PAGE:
Federal hydrogen hub program could give fuel a boost — or the boot

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Quick: What was the biggest failure of the clean tech bubble that burst over a decade ago? Was it Solyndra, the innovative solar panel company that went belly-up in the face of cheap competitors? A123 Systems, the pioneering lithium-ion startup that was eventually sold for pennies on the dollar to a Chinese auto parts manufacturer?

Arguably, neither.

No, the real failure was biofuels, which today still burn in the engines of cars and trucks across the U.S. Corn ethanol, in particular, was touted as a way to create jobs and support American farmers while reducing the carbon emissions of the transportation sector. It accomplished the first two action items, but rigorous research has shown that corn ethanol produces as much or more climate-warming emissions than just burning gasoline.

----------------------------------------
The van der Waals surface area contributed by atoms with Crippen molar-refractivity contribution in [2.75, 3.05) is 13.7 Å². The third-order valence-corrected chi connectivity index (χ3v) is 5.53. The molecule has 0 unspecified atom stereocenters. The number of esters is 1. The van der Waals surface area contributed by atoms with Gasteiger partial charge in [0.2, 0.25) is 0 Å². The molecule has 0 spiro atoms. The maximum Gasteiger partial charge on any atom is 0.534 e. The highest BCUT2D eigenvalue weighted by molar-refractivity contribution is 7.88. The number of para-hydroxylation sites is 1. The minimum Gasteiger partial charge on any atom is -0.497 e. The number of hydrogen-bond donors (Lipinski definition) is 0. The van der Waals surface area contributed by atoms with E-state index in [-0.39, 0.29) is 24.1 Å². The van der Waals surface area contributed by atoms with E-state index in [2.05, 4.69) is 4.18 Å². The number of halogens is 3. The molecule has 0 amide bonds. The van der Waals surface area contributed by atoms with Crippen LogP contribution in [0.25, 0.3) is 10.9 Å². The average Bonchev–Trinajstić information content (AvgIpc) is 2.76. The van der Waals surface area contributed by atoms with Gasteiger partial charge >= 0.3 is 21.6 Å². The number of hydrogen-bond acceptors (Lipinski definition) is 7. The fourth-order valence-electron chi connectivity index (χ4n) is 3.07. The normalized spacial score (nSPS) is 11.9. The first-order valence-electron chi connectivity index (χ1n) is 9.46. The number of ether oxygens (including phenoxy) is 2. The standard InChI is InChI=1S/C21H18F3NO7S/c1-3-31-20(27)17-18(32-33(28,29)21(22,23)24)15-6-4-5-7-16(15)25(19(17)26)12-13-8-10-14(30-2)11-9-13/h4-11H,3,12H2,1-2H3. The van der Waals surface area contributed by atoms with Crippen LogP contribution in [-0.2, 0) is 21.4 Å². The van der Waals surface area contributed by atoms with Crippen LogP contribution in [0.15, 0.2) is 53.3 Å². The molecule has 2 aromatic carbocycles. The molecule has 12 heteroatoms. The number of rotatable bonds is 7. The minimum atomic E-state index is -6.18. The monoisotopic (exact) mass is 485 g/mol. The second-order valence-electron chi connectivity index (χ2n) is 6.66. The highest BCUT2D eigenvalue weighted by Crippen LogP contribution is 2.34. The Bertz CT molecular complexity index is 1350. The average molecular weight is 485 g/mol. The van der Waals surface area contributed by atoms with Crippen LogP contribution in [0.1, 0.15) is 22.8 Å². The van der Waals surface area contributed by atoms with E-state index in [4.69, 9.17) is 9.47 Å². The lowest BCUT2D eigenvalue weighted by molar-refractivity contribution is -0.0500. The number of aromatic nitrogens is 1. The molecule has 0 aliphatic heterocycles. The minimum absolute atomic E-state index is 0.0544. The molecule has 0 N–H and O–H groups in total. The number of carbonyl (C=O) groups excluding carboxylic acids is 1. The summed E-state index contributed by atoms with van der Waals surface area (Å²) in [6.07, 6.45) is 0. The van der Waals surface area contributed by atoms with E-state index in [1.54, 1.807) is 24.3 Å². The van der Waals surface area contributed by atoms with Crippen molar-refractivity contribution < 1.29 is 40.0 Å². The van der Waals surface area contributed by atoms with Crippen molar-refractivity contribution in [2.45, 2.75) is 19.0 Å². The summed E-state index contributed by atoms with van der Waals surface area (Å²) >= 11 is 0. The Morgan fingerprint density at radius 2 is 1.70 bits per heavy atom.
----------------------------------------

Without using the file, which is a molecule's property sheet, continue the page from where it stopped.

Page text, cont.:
Hydrogen risks repeating the same mistakes, and the Biden administration’s plan for regional hubs isn’t helping.

That’s not to say that the universe’s lightest element doesn’t have a potentially bright future. Difficult-to-decarbonize industries like ammonia and steel are obvious targets, and producing enough hydrogen to satiate those sectors could bring the price down to the point where it makes sense to use it elsewhere.

But until that happens, there’s little chance of hydrogen becoming as common as gasoline. Electric vehicles’ head start is almost certainly too much to overcome.

Solution in search of a problem?

Transportation is a key part to the $7 billion hydrogen hub program, but it’s not the sole focus. In that way, the federal government seems to have learned from the biofuels era. It’s still present, with all but the Heartland hub investigating the matter, but the emphasis is on trucking, shipping and aviation, not commuting. Various hubs are going to investigate hydrogen’s application to steel and glass production, oil refining, cold-climate space heating, and fertilizer production.

That’s a lot of shots, and one or more of them may hit the back of the net. But it also might be too many, making hydrogen look like a solution in search of a problem.

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